Courtney Eckenrode has a thankless job on the Missouri volleyball team.
Unlike the hitters who deliver the flashy plays, casual observers often don’t appreciate volleyball’s offensive engine – the setter – like they do in other sports. The setter is singled out when the offense is underperforming but rarely receives credit when things run smoothly.
“Everybody always pays attention to the hitters,” Coach Wayne Kreklow said. “As a setter, you only start to get some recognition if the team wins. They get the bulk of the criticism. In many respects, it’s like the quarterback in football or the point guard in basketball.”
Since Eckenrode took over as the primary setter Sept. 16 against Duquesne, Missouri has been a different team. With Eckenrode running the show, Missouri has won 21 of 23 matches.
Now, the 15th-seeded Tigers (27-5), who include Blue Springs South graduate Julia Towler and Lee’s Summit North grad Alexa Ethridge, are in the Sweet 16 of the NCAA Tournament for the first time since 2010. They’ll face No. 2 Minnesota (27-4) and Truman High School graduate Lexi Hart at 7:15 p.m. Friday in Minneapolis.
Kreklow has said that MU’s switch from a 6-2 to a 5-1 formation was more about improving his team’s back-row play. But Missouri has been a better offensive team with Eckenrode manning the controls.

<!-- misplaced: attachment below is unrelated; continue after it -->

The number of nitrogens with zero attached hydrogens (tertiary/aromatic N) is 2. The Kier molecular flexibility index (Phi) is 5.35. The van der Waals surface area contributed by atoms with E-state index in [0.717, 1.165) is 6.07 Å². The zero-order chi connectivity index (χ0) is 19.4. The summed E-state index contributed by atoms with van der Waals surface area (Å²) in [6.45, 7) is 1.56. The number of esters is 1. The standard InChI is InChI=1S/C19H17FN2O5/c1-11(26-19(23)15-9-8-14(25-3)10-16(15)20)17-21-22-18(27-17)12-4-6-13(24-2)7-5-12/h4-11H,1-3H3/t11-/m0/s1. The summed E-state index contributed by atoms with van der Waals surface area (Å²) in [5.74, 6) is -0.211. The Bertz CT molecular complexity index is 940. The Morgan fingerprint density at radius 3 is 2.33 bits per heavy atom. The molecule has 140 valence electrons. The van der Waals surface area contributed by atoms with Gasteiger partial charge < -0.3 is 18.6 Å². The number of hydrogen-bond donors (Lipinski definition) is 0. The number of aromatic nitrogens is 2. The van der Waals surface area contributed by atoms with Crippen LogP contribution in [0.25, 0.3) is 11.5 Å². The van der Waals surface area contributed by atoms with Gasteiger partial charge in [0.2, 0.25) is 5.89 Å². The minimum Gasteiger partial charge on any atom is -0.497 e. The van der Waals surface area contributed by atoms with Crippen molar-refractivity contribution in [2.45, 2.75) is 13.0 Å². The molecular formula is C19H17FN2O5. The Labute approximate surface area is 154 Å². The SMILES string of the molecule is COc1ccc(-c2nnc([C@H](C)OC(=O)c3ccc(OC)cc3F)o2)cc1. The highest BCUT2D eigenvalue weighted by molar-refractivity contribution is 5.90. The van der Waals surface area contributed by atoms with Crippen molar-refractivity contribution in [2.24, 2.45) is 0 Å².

When the Tigers deployed a two-setter rotation that featured Ali Kreklow and Eckenrode, they hit better than .300 only once in nine matches, hitting .247 overall. In its final 23 matches, with Eckenrode as the exclusive setter, MU has posted 10 matches of .300 or better. During that stretch, Missouri has registered a .291 hitting mark.
“She’s honestly been one of the most steady players on the court,” Carly Kan said.
Melanie Crow, who has benefited the most from Eckenrode’s emergence, said the setter’s best attribute is that she doesn’t try to be the “star of the show.”
While it’s taken some time for Eckenrode to develop chemistry with Crow, who transferred into the program in the offseason, the connection has flourished during the second half of the season.
As the Tigers attempted to close out a victory over Purdue on Friday, Eckenrode kept finding Crow, who put away 10 kills in the span of 20 points in the fourth set. Crow’s masterful performance led Missouri to a 3-1 victory over the Boilermakers. Eckenrode registered 51 assists at a clip of 12.8 per set.
On any given night, the Tigers feel that they have at least four players not named Crow who can reach double figures in kills. Kira Larson, Alyssa Munlyn, Emily Thater and Kan have all amassed at least 200 kills this season. Crow paces MU with 433.
“It’s fun to be on a team that has so many weapons,” Eckenrode said. “We don’t have that one star player who is the only person that I set the ball to. I can set anybody, and they can put the ball away.”
Kan’s numbers are down from her sophomore and junior seasons – the senior is averaging 3.09 kills per set compared to 3.84 in 2015 and 3.27 in 2014 – but that’s because of a lighter workload to accommodate Crow.